Readings for Cultivating a Christian Evaluator Worldview

Crafting one’s Christian worldview is a lifelong journey that can occasion intellectual stimulation superseded only by immersing the mind and heart in Scripture study and meditation. I have learned much from this collection of resources; I commend them to you for prayerful study. Of course there are other helpful texts. Caution: there are both science and Christian materials on this topic that are more like propaganda than reasoned analysis. Seek out material that broadens your understanding from the perspectives of Scripture, church tradition, reason and your experience of God.

The Transforming Vision: Shaping a Christian World View, Brian J. Walsh and J. Richard Middleton, 1984, InterVarsity Press.

Aim of the book is to help college students develop an integrated worldview that is faithful to the Scriptures and motivates Christian obedience in a secular age. The bibliography contains essential reading in many disciplines published in 1970s.

Is Reality Secular: Testing the Assumptions of Four Global Worldviews, Mary Poplin, 2014, IVP Books, InterVarsity Press.

After living chaotically out of different secular worldviews, soon after she became a tenured professor the author began to secretly explore Christianity. Somewhat chaotically she eventually defined a Trinitarian triangle of Truth, her Christian worldview. Provocative reading as she builds a case for concluding that reality is not secular.

Being a Christian in Science, Walter R. Hearn, 1997, InterVarsity Press.

Biochemist for twenty years who then changed careers and edited newsletter of the American Scientist Affiliation to explore relating issues of Christian faith and science. Excellent discussion with personal illustrations.

Love Your God with All Your Mind: the Role of Reason in the Life of the Soul, J. P. Moreland, 1997, NavPress.

Chapter nine discusses vocation and an integrated worldview. The Christian needs to understand how practitioners in their career typically answer worldview questions, and how as a Christian he or she will respond. By all means read the entire book; this chapter is worth several readings.

Christianity and the Nature of Science: a Philosophical Investigation, J. P. Moreland, 1989, Baker Book House.

The author wants to facilitate and encourage Christians to think more clearly about the relationship between science and theology. Detailed description of science from a philosophical perspective designed to show that science and Christianity are not inherently incompatible.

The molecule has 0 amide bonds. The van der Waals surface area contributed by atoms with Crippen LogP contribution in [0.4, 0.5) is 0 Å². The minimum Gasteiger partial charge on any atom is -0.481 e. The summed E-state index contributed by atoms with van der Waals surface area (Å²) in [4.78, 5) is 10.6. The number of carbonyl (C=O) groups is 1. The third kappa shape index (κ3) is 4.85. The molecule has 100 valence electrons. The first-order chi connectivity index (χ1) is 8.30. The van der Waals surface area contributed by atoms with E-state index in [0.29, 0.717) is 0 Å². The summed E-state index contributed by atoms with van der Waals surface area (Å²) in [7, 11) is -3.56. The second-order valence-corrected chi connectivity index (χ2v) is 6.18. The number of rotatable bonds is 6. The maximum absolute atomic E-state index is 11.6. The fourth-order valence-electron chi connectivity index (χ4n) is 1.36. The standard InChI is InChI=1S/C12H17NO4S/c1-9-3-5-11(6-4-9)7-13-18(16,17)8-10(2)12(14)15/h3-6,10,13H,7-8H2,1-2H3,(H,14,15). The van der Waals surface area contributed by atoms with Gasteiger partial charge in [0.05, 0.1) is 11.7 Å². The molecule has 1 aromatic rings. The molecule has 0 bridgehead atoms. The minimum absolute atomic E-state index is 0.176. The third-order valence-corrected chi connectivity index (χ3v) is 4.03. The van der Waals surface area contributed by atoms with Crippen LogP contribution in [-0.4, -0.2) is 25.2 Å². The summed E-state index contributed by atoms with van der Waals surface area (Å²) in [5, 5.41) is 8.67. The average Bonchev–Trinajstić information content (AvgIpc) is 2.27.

The Gospel in a Pluralist Society, Lesslie Newbigin, 1989, Eerdmans Publishing Company.

The first seven chapters were my introduction to the issues that some people claim render compatibility between science and religion impossible. Reading this book started me on the journey to awareness of the importance of being Christian first and program evaluator second. Until then I had no idea how my evaluation training and experience were at odds with my Christian faith. After several readings of these chapters I began to identify evaluation approaches that were less problematic from a faith perspective but were regarded as sound evaluation by a substantial number of professional evaluators. I have been a serious student, not just a practitioner, of evaluation since then.

Hidden Worldviews: Eight Cultural Stories that Shape Our Lives, Steve Wilkins and Mark L. Sanford, 2009, IVP Academic, InterVarsity Press.

Two theologians “shine a spotlight on the profound challenges to Christianity and faithful Christian living that come from worldviews the compromise the cultural soup we swim in.”

Total Truth: Liberating Christianity from Its Cultural Captivity, Nancy Pearcey, 2005, Crossway Books.

This book is a comprehensive worldview training manual for Christians. It raises awareness about how our culture influences our thinking and doing regardless of inconsistencies with our faith. It gives practical advice for thinking through your worldview and reshaping it to focus on your relationship with God, Christ and the Holy Spirit.

Philosophical Foundations for a Christian Worldview, J. P. Moreland and William Lane Craig, 2003, InterVarsity Press.

I keep this comprehensive text close by as I read and write. The five parts of the text are introduction to the nature of philosophy, and why it is important to have a broad overview as one crafts his or her particular worldview; epistemology; metaphysics (ontology); philosophy of science; ethics.

Science and Faith: an Evangelical Dialogue, Harry L. Poe and Jimmy H. Davis, 2000, Broadman and Holman Publishers.

In the words of the authors, “we have sought to take both science and the Bible seriously…. This book is written primarily for Christian college students and their teachers who struggle with how to believe the Bible and accept modern scientific discoveries at the same time (p. ix).” A science-Christianity dialogue is presented for five topics: how we know something; origin and structure of the universe; origin of life; the quantum world, contradiction, and the Triune God; chaos theory and the return of Christ.

What has helped you clarify your worldview?

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